Waterbury has only one age-restricted community, Woods Edge. But the 20-home project, off Beth Lane, stalled when the original developer, Half Moon Associates, went bankrupt, with only seven homes built.

In 2012, a Roxbury-based developer, The Corbo Group, bought Woods Edge. Principal Ralph Corbo owns several already-approved, but mostly unrealized, housing developments in Waterbury.


City acquires Risdon site

Sen. Murphy, mayor tour brownfields


WATERBURY — Waterbury has acquired the former Risdon Manufacturing site, city officials announced during a Wednesday visit by Sen. Chris Murphy, D-Conn.

Murphy and Waterbury Mayor Neil M. O’Leary visited sites eyed for redevelopment in Waterbury’s South End and on Freight Street.

O’Leary and Murphy both emphasized that the economic health and future vitality of Waterbury and the Naugatuck Valley region depends on the ability to restore brownfields sites and put them back into productive use.

“The only way cities like Waterbury can survive is to get these properties back on the tax rolls in meaningful ways,” O’Leary said.

To that goal, O’Leary described the Risdon property as a large site with “enormous economic development capacity.”

The former Risdon Manufacturing building is an 80,000-square-foot warehouse sitting on a 25-acre property at 2100 South Main St.

Murphy swung through Waterbury as part of a Wednesday tour of regional brownfields sites, areas contaminated by past industrial usage.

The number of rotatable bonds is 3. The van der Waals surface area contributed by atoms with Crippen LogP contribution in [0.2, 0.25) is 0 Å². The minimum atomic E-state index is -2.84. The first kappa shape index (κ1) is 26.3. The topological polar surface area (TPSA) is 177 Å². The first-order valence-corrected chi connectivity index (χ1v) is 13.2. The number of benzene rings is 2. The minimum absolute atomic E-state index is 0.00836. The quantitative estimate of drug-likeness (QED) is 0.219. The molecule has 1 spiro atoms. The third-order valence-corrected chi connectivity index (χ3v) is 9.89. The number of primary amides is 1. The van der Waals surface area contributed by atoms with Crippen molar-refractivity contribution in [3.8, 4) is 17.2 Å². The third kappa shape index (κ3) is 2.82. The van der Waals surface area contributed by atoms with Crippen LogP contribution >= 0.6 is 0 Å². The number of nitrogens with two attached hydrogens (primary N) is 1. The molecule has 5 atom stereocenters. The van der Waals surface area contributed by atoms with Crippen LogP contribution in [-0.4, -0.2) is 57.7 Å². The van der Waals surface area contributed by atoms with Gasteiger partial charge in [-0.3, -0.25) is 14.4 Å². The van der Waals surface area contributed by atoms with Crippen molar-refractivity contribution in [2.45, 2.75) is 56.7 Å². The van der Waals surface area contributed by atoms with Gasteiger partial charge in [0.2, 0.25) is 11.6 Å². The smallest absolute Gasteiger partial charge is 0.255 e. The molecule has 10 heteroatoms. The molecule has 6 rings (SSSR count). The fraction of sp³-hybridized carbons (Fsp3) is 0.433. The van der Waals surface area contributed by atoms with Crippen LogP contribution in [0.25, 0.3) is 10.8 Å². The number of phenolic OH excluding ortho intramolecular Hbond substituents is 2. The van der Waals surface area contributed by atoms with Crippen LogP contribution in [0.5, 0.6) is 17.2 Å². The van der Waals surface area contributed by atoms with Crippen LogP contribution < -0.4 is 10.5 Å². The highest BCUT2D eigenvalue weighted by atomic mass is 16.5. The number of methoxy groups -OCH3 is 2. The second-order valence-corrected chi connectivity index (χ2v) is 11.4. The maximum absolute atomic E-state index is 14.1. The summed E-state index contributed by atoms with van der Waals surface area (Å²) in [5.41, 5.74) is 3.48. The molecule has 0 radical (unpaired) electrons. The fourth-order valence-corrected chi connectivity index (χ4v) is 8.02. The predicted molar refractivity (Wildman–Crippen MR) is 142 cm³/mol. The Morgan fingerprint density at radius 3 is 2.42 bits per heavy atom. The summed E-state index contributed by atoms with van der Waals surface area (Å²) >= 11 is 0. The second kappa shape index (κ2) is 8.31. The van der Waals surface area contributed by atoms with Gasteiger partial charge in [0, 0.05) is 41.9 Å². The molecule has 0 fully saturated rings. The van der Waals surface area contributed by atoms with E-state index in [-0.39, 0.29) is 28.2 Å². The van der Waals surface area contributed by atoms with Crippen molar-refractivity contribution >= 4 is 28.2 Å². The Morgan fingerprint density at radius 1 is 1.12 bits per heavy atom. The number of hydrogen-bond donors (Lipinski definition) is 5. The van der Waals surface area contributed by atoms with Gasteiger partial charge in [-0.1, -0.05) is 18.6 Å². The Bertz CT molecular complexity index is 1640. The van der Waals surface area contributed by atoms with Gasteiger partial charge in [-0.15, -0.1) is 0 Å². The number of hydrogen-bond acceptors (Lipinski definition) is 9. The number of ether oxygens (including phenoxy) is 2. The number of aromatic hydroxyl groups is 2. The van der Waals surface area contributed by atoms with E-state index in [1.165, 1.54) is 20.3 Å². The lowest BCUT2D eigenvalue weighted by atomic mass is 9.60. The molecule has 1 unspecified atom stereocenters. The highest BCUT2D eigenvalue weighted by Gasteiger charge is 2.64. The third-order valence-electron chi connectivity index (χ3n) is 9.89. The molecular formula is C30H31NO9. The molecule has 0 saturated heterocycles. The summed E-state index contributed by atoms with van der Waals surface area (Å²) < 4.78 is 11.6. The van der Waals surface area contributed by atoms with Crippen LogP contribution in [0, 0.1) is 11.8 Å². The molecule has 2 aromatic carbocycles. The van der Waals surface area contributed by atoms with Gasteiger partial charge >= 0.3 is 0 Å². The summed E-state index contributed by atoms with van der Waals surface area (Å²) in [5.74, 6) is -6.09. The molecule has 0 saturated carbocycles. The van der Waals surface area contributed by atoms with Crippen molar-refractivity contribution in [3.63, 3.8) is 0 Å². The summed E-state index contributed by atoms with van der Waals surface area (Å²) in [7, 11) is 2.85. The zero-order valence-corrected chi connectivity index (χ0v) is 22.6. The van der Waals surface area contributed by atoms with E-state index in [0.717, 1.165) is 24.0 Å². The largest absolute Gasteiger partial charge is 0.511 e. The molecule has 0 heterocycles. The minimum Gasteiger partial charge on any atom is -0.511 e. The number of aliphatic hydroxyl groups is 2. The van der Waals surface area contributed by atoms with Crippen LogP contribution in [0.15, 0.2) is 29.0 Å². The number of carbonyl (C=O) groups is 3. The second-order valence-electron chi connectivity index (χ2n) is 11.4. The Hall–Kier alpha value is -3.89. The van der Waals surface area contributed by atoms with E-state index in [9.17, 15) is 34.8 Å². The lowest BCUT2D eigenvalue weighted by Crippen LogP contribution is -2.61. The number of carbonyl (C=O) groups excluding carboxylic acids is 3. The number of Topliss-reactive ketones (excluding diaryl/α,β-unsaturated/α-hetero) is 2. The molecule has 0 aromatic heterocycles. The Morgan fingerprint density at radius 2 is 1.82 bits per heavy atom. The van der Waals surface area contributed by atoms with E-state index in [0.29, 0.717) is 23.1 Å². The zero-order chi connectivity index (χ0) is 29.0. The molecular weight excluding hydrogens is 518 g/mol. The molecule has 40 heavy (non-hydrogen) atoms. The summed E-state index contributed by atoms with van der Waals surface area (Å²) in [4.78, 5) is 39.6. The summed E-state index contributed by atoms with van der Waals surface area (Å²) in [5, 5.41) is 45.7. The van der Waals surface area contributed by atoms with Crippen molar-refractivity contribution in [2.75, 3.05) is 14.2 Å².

Murphy also toured brownfields in Derby, Torrington and Bridgeport.

Murphy and O’Leary began the Waterbury stop at the back end of a 17-acre lot that was formerly home to Anamet, a metal hose factory located off Washington Street.

Environmental studies are being done on the Anamet property now to determine contamination levels. O’Leary said the city hopes to acquire the property soon.

Due to its location on the Naugatuck River, O’Leary believes the Anamet property could be put back into productive use soon.

For his part, Murphy pledged a commitment to go after all the federal dollars he can garner for brownfields remediation.

This commitment involves two efforts. First, of the federal grant funds available for brownfields remediation, Murphy said he wants to ensure a sizable share comes to the Naugatuck Valley.

“It’s a matter of fairness,” Murphy said.

He pointed to the manufacturing history of the Northeast as a significant component of industrialization in the United States. However, this manufacturing heritage has left many communities in Connecticut and beyond saddled with brownfields.

Murphy said the total amount of such federal funds for remediation efforts must be increased. Currently, Murphy said, the federal government sets aside a little less than $200 million for brownfields remediation annually.

“That’s just not enough, the senator said.

He tied this claim to efforts undertaken by Democrats in the U.S. Senate and House to lift domestic spending caps imposed by previous sequestration agreements.

Beyond a push for additional federal dollars, Murphy also emphasized the need to develop a regional strategy for dealing with brownfields. Cooperation is in the interest of the entire area.

Said Murphy, “As Waterbury does better, the region does better. As the towns around Waterbury do better, Waterbury does better.”

Murphy said remediation of properties in the city is a top priority.